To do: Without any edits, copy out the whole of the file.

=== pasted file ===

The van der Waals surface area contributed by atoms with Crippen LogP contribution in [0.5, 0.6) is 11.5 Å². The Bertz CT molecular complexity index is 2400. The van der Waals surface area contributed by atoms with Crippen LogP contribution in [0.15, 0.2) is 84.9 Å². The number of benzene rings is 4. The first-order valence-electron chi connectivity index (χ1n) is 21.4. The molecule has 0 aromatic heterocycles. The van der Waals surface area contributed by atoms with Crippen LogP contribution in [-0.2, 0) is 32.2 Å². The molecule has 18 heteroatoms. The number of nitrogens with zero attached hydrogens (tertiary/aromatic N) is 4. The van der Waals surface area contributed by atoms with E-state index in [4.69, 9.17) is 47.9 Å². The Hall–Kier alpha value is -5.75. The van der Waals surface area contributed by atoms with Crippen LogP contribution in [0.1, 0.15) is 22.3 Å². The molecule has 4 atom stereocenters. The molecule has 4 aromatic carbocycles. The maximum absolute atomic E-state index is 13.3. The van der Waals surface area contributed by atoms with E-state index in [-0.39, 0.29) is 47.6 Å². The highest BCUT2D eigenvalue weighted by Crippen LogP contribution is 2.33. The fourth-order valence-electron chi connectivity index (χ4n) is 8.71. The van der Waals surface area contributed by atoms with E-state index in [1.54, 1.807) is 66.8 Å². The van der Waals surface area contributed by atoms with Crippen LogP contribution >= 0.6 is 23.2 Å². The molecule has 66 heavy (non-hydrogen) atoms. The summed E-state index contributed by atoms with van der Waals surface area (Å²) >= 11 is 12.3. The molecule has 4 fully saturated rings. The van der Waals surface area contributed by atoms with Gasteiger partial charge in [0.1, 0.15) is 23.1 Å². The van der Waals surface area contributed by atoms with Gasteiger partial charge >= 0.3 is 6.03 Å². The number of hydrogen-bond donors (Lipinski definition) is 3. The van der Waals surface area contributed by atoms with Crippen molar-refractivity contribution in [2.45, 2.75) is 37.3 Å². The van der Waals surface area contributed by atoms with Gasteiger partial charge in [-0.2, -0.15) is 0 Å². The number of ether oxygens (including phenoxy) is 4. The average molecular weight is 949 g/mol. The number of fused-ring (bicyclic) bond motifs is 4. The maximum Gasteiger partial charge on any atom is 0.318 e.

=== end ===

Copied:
The van der Waals surface area contributed by atoms with Crippen LogP contribution in [0.5, 0.6) is 11.5 Å². The Bertz CT molecular complexity index is 2400. The van der Waals surface area contributed by atoms with Crippen LogP contribution in [0.15, 0.2) is 84.9 Å². The number of benzene rings is 4. The first-order valence-electron chi connectivity index (χ1n) is 21.4. The molecule has 0 aromatic heterocycles. The van der Waals surface area contributed by atoms with Crippen LogP contribution in [-0.2, 0) is 32.2 Å². The molecule has 18 heteroatoms. The number of nitrogens with zero attached hydrogens (tertiary/aromatic N) is 4. The van der Waals surface area contributed by atoms with E-state index in [4.69, 9.17) is 47.9 Å². The Hall–Kier alpha value is -5.75. The van der Waals surface area contributed by atoms with Crippen LogP contribution in [0.1, 0.15) is 22.3 Å². The molecule has 4 atom stereocenters. The molecule has 4 aromatic carbocycles. The maximum absolute atomic E-state index is 13.3. The van der Waals surface area contributed by atoms with E-state index in [-0.39, 0.29) is 47.6 Å². The highest BCUT2D eigenvalue weighted by Crippen LogP contribution is 2.33. The fourth-order valence-electron chi connectivity index (χ4n) is 8.71. The van der Waals surface area contributed by atoms with E-state index in [1.54, 1.807) is 66.8 Å². The van der Waals surface area contributed by atoms with Crippen LogP contribution >= 0.6 is 23.2 Å². The molecule has 66 heavy (non-hydrogen) atoms. The summed E-state index contributed by atoms with van der Waals surface area (Å²) >= 11 is 12.3. The molecule has 4 fully saturated rings. The van der Waals surface area contributed by atoms with Gasteiger partial charge in [0.1, 0.15) is 23.1 Å². The van der Waals surface area contributed by atoms with Gasteiger partial charge >= 0.3 is 6.03 Å². The number of hydrogen-bond donors (Lipinski definition) is 3. The van der Waals surface area contributed by atoms with Crippen molar-refractivity contribution in [2.45, 2.75) is 37.3 Å². The van der Waals surface area contributed by atoms with Gasteiger partial charge in [-0.2, -0.15) is 0 Å². The number of ether oxygens (including phenoxy) is 4. The average molecular weight is 949 g/mol. The number of fused-ring (bicyclic) bond motifs is 4. The maximum Gasteiger partial charge on any atom is 0.318 e.